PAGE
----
The Keeper of the Door eBook

Ethel May Dell
This eBook from the Gutenberg Project consists of approximately 677 pages of information about The Keeper of the Door.
Olga had grown up, and was shedding her illusions one by one.  Nick was a man and she was a woman.  Therefore it followed as a natural sequence that though she was fully capable of understanding him, she herself was—­and must ever remain—­a being beyond his comprehension.  Not superior to him; Olga never aspired to be that.  But with her woman’s knowledge she realized that even Nick had his limitations.  There were certain corners of her soul which he could never penetrate.  He would have understood the wild crying of her heart, but her steady stifling of that crying would have been beyond him.  Simply he stood on another plane, and he would not understand that her heart must break before she could listen to its passionate entreaty.  Nor could she explain herself to him.  She belonged to the inexplicable and unreasonable race called woman.  Her motives and emotions were hidden, and she could never hope to make them understood even by the shrewdest of men.

So she veiled her sorrow from him, little guessing how the vigilant eyes took in that also when they did not apparently so much as glance her way.

On the morning of the day on which Sir Reginald was to arrive, he kept her waiting for breakfast, a most unusual occurrence.  Olga was occupied with a letter from her father, one of his brief, kindly epistles that she valued for their very rarity; and it was not till this was finished that she realized the lateness of the hour.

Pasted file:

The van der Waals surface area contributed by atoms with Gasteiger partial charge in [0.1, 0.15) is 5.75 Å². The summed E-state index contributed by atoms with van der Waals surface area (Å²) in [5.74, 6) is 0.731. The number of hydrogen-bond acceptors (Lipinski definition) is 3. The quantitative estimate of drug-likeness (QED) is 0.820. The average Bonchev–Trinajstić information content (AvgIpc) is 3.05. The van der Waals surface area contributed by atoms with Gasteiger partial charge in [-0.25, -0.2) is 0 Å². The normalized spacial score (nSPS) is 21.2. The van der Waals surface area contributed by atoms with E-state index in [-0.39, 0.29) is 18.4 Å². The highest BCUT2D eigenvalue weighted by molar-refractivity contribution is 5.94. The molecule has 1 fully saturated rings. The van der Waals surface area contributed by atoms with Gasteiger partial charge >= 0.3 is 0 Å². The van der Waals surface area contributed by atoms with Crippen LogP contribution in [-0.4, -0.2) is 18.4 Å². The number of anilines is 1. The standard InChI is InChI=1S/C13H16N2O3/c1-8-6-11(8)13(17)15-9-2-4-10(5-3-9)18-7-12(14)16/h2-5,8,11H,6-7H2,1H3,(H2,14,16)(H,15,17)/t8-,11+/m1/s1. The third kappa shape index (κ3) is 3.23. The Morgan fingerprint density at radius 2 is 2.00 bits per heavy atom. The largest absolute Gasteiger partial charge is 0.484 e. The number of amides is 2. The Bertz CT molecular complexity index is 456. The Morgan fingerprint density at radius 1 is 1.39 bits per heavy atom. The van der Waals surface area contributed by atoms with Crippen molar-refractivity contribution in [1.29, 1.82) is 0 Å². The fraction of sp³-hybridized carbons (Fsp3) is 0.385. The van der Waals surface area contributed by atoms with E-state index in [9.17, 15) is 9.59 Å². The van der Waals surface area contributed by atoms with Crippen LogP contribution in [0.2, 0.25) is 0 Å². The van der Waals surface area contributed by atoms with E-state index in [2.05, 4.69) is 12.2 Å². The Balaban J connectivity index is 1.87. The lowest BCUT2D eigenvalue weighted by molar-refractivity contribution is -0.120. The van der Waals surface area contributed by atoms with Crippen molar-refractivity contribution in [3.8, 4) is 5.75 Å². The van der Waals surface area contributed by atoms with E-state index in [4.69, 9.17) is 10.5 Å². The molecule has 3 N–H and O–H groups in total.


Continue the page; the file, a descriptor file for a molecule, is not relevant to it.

Then in some surprise she went along the verandah in search of him.

His window stood open as usual.  She paused outside it.  “Nick, aren’t you coming?”

There was no reply to her call, and she was about to repeat it when Kasur the khitmutgar came along the verandah behind her.

“Miss sahib, Ratcliffe sahib has not yet come back from the city,” he said.

Olga turned in astonishment.  “The city, Kasur!  How long has he been there?  When did he go?”

The man looked at her with the deferential vagueness which only the Oriental can express.  “Miss sahib, how should I know?  My lord goes in the night while his servant is asleep.”

“In the night!” Again incredulously she repeated his words.  “And to the city!  Kasur, are you sure?”

Kasur became more vague.  “Perhaps he goes to the cantonments, Miss sahib.  How should I know whither he goes?”

It was an unsatisfactory conversation, obviously leading in every direction but the one desired.  Olga turned from him, impatient and perplexed.  She went slowly back round the corner of the bungalow to the breakfast-table, set in the shade of the cluster-roses that climbed over the verandah, and sat down before it with a sinking heart.  What did this mean?  Was it true that Nick went nightly and by stealth to the city?  What did he do there?  And how came he to be there at this hour?  Moment by moment her uneasiness grew.  The conviction that Nick was in danger came down upon her like a bird of evil omen, and inaction became intolerable.  She turned in her chair with the intention of calling to Kasur to order her horse that she might go in search of him.  But in that instant a voice spoke to her from the compound immediately below her, arresting the words on her lips,—­a whining, ingratiating voice.

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The Keeper of the Door from Project Gutenberg. Public domain.
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